Nomen est omen (a name is a sign/omen), or so says an old Latin proverb. In ancient times, people believed in omens and looked for them to find some meaning and reassurance in their often-chaotic lives. Nowadays, people believe less and less in omens, but parents still prefer to give their children names that have certain significance. Most recently, the trend has been shifting towards unique, aesthetic, or nature-themed choices.
Such is the case with Croatian parents, who dedicate a lot of attention to picking a good name for their babies. Before the 20th century, it was customary to name your offspring after grandparents/other family members or Christian saints. After that, international, unusual, and modern names became popular and remained in higher demand even today.
So, if you are planning to give your child a Croatian name, look no further than this list! Here you can choose between 50 great options, with some of them being more traditional and others rather modern. You will also be able to learn their meanings, which is extremely important to know when deciding a name for your child.
For a start, let’s take a look at Croatian girls’ names:
Dalija is not only a girl’s name, but also a beautiful flower (dahlia). This plant has a special meaning: it symbolizes elegance, dignity, and loyalty. The features are transferred to the holder of the name Dalija, bestowing onto them the description of “the one that is elegant, dignified, and loyal.”
Considered short for Larisa, a name that originated from Laris, it described Old Roman household gods. Furthermore, some linguists speculate that Lara actually comes from the Greek word “laros”, which means “sweet.”
From the Latin word “lux”, which translates to “light”, this name was often given to children that were born at the break of dawn. Another variant of this name is Luciana.
This short name is often deemed an abbreviation or a nickname rather than a full name. However, Ena can be selected as a full name on its own. One of the most recognizable examples was Ena Begović, the popular Croatian actress.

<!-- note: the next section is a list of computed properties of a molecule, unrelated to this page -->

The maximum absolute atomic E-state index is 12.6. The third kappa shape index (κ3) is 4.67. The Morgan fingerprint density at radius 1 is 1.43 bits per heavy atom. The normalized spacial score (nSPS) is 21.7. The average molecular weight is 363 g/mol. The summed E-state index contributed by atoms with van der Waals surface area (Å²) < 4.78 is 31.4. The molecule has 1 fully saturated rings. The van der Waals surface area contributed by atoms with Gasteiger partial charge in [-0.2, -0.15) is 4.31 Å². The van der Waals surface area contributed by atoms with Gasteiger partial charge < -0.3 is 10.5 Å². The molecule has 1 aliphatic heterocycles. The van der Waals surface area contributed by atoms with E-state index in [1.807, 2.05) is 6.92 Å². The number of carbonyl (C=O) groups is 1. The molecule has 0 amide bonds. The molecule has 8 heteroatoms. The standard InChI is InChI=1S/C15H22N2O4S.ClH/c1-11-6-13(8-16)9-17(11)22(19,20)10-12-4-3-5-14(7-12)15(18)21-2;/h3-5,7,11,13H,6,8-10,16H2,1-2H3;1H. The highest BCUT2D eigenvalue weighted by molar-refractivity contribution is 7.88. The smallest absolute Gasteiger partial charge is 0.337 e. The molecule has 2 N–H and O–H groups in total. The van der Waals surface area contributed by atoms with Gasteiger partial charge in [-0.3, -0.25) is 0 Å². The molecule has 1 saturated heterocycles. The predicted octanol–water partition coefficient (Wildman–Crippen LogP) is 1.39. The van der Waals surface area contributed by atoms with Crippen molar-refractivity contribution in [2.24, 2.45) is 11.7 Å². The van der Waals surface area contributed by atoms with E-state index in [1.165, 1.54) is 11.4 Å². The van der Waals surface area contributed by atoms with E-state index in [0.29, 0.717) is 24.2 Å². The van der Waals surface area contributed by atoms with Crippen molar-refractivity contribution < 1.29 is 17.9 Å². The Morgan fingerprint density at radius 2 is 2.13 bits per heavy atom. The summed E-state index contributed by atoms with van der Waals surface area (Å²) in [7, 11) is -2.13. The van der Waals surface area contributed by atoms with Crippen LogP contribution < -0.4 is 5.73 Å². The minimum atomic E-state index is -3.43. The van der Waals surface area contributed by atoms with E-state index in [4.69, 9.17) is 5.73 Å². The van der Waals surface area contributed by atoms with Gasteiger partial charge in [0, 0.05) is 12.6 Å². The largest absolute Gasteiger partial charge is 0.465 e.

Old languages, like Hebrew, quite frequently provide the basis for names. Ivana, for example, can be traced back to this Semitic language through the word “Yohanan”, which means “in the mercy of God”. It is one of the most popular Croatian names for both girls and boys, the male variant being Ivan.
Alka is considered to be a variant of the name Alija, a more prevalent form in Croatia. Some theories suggest that it was derived from the word “alka”, meaning “a link” or “ring”, relating to an equestrian competition held in the Croatian town of Sinj every first Sunday in August since 1715. Another possibility would be from Ancient Greek, where “alke (ἀλκὴ)”, means “brave, strong, might”. Either way, Alka is not only a short melodic name, but also imbued with deep connotations.
Thought to be the most common double name in the world, Anamarija is the result of combining the names Ana and Marija. It’s routinely found in other languages too, especially in the variant spelled in two words (Anne Marie, for example, in French).
This name comes from the Greek word “barbar”, which means “foreign”. It was popularized as the name of the early-Christian saint and martyr, St. Barbara, the beautiful daughter of a wealthy pagan, kept in a tower for her protection.
An exciting name originating from the Slavic word “snijeg”, meaning “snow”. Snježana is a Croatian version of the famous Snow White.
The name Božena is derived from the root word “božija”, which means “the one that belongs to the God”. Other variations include Božana and Božica.
Brigita is a Croatian version of the German name Brigitte, originally Brigid, the Celtic goddess of light.
MIrna, from the base word “mir,” which is present in many Slavic names. The word “mir” means “peace”, so this name literally means “the peaceful one.”
In Greek mythology, Irene was the goddess of peace. With that in mind, Irena has a similar meaning to the previous name, Mirna, as both mean “the one that is peaceful.”
The name Dora is of Greek origin, meaning “gift” or “present”. It can also be short for Teodora, Isidora, or Doroteja.
Edita is the Croatian version of the English name Edith, which comes from the Old-English Edguth. It can be interpreted as “treasure”, “fortune” or “health”.
It might sound a bit surprising, but this name is linked with the Adriatic Sea, on which the country has a long coast. Perhaps knowing that it has a more popular variant, in Adriana, will make it more apparent. This is an old name, often given to the children born in seaside towns.
The name Lidija is of Greek-Hebrew descent, and can be translated as “born from God”. It can also mean “an inhabitant of Lydia”, an old kingdom that existed about 1000 years B.C.
Josipa is a female version of the Biblical name Yosef, meaning “God gives”. Yosef was one of Jacob’s sons and later the name of an Israeli tribe. Going back to the Bible, you might remember that Virgin Mary’s husband was also called that.
Another Biblical name, Magdalena means “the one that comes from the town of Magdala” (a small settlement located by the Galilean lake). Marija Magdalena was thought to be a disciple and close follower of Jesus Christ.
This name evolved from the male name Viktor, which means “winner”. Victoria is a pretty popular name around the world.